Jamie Cullum – Catching Tales (2005)
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Cullum’s introduction to American audiences was last year’s Twentysomething, a pleasant, slightly quirky set of jazzish tunes that instantly established him as a new go-to guy for fans of inoffensive, highly polished pop. Harry Connick, Jr. is the lazy comparison, but I don’t think it’s really accurate; for all the slight musical detours he’s made (She, Star Turtle), Connick’s a traditionalist at heart. Cullum, on the other hand, comes across as more of an omnivore. Everything about his delivery and phrasing screams “old-school showman” — he covers up for his rather limited vocal and piano chops just as smoothly as any lounge singer or Nordstrom pianist ever has — but he also takes pains to present himself as all things to all ages. Twentysomething included covers of songs by Radiohead, Jeff Buckley, and Pharrell Williams alongside stuff like “Singin’ in the Rain” and “I Get A Kick Out of You”; Catching Tales, though much heavier on original material, makes room for both The Doves’ “Catch the Sun” and the ’50s chestnut “I Only Have Eyes for You.”

You get the idea.

The overall effect is, I think, a little polarizing. The music, for one thing, is more than a little bland — it’s the kind of stuff I imagine Josh Groban fans listen to when they’re feeling rowdy — but beyond that, it’s hard not to be at least somewhat cynical about a performer this aggressively eclectic. And please, trolls, before you come lumbering out from your caves to accuse me of trying to fit every performer in a neat little box, or not being able to appreciate something “fresh-sounding” or “a little different,” take a minute to understand that I’m not criticizing Cullum’s eclecticism per se, just the way it’s presented. There’s a difference between being so in love with music that you can’t help cross-pollinating and just showing off. In other words, is Cullum doing it because he wants to, or simply because he can? Or — even worse — because Verve thinks it’s a neat way of crossing demographics?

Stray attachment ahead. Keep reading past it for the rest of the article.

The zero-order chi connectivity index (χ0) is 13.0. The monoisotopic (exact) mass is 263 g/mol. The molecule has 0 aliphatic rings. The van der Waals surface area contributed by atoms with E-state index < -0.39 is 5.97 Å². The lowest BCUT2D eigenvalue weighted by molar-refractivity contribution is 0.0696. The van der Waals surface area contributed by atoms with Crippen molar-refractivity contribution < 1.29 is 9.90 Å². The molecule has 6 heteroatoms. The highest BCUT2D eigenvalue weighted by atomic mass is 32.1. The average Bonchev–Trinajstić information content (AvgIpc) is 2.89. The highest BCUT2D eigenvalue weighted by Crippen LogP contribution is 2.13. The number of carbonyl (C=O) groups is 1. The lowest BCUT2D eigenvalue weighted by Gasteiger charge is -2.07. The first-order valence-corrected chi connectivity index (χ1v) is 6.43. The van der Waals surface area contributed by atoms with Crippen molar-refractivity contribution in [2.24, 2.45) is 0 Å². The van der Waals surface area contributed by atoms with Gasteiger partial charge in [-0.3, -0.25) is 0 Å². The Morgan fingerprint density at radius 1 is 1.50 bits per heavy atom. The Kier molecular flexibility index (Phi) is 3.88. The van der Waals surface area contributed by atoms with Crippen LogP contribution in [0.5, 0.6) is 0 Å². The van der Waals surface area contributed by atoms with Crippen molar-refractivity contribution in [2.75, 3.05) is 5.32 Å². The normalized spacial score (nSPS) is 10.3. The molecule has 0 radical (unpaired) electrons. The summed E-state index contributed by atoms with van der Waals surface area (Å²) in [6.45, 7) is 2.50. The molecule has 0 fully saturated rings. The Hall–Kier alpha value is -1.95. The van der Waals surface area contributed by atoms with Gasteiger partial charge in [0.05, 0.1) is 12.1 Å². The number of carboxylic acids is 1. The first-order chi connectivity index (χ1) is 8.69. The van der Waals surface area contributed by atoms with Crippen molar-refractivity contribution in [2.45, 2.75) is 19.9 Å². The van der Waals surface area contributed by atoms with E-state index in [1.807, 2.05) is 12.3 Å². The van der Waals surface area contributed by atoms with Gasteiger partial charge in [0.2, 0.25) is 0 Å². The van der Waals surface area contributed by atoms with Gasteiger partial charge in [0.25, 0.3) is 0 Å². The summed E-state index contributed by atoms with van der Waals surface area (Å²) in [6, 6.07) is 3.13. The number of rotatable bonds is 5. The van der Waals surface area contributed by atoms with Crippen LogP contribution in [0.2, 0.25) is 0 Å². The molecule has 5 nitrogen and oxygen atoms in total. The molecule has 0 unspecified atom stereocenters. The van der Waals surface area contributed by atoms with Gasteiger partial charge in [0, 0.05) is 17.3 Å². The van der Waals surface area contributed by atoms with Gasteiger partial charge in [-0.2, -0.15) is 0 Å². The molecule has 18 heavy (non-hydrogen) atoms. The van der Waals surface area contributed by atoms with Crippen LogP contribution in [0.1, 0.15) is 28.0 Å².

These questions might seem needlessly fussy, but to me, they’re relevant, because despite all of the above, Cullum’s pretty talented. Tracks like “Get Your Way” (download) and “Photograph” (download) hint strongly at the type of performer he could be if he concentrated more on solid, timeless songwriting and less on being an ivory-tinkling karaoke machine for the junior Geritol set. Most of the time, though, he leans on shtick more suited to a cheap magic act, whether it’s the showy genre-hopping, or the cheekily profane lyrics he occasionally drops.

On the other hand, it isn’t often that an album so grandma-friendly contains words like “twat” — making this a uniquely tempting Christmas gift for sniggering grandchildren everywhere. I know what my grandparents are getting this holiday season.